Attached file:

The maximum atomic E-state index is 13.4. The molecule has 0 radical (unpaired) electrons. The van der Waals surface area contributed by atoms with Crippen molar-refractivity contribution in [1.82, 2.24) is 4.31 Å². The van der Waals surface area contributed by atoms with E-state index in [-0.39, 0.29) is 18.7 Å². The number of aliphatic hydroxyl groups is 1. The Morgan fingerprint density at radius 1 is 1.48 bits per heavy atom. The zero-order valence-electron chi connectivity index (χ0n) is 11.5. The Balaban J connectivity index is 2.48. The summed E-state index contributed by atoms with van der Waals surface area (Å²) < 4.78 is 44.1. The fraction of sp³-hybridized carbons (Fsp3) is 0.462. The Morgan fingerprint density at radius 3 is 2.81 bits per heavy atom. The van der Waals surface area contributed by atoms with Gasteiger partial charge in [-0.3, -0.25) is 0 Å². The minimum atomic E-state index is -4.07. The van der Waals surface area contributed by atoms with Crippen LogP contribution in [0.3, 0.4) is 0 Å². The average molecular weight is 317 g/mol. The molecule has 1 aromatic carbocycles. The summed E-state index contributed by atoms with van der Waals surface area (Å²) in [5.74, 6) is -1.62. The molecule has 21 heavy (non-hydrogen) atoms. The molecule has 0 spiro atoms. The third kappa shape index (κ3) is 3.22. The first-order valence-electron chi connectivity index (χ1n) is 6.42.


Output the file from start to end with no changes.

The maximum atomic E-state index is 13.4. The molecule has 0 radical (unpaired) electrons. The van der Waals surface area contributed by atoms with Crippen molar-refractivity contribution in [1.82, 2.24) is 4.31 Å². The van der Waals surface area contributed by atoms with E-state index in [-0.39, 0.29) is 18.7 Å². The number of aliphatic hydroxyl groups is 1. The Morgan fingerprint density at radius 1 is 1.48 bits per heavy atom. The zero-order valence-electron chi connectivity index (χ0n) is 11.5. The Balaban J connectivity index is 2.48. The summed E-state index contributed by atoms with van der Waals surface area (Å²) < 4.78 is 44.1. The fraction of sp³-hybridized carbons (Fsp3) is 0.462. The Morgan fingerprint density at radius 3 is 2.81 bits per heavy atom. The van der Waals surface area contributed by atoms with Gasteiger partial charge in [-0.3, -0.25) is 0 Å². The minimum atomic E-state index is -4.07. The van der Waals surface area contributed by atoms with Crippen LogP contribution in [0.3, 0.4) is 0 Å². The average molecular weight is 317 g/mol. The molecule has 1 aromatic carbocycles. The summed E-state index contributed by atoms with van der Waals surface area (Å²) in [5.74, 6) is -1.62. The molecule has 21 heavy (non-hydrogen) atoms. The molecule has 0 spiro atoms. The third kappa shape index (κ3) is 3.22. The first-order valence-electron chi connectivity index (χ1n) is 6.42.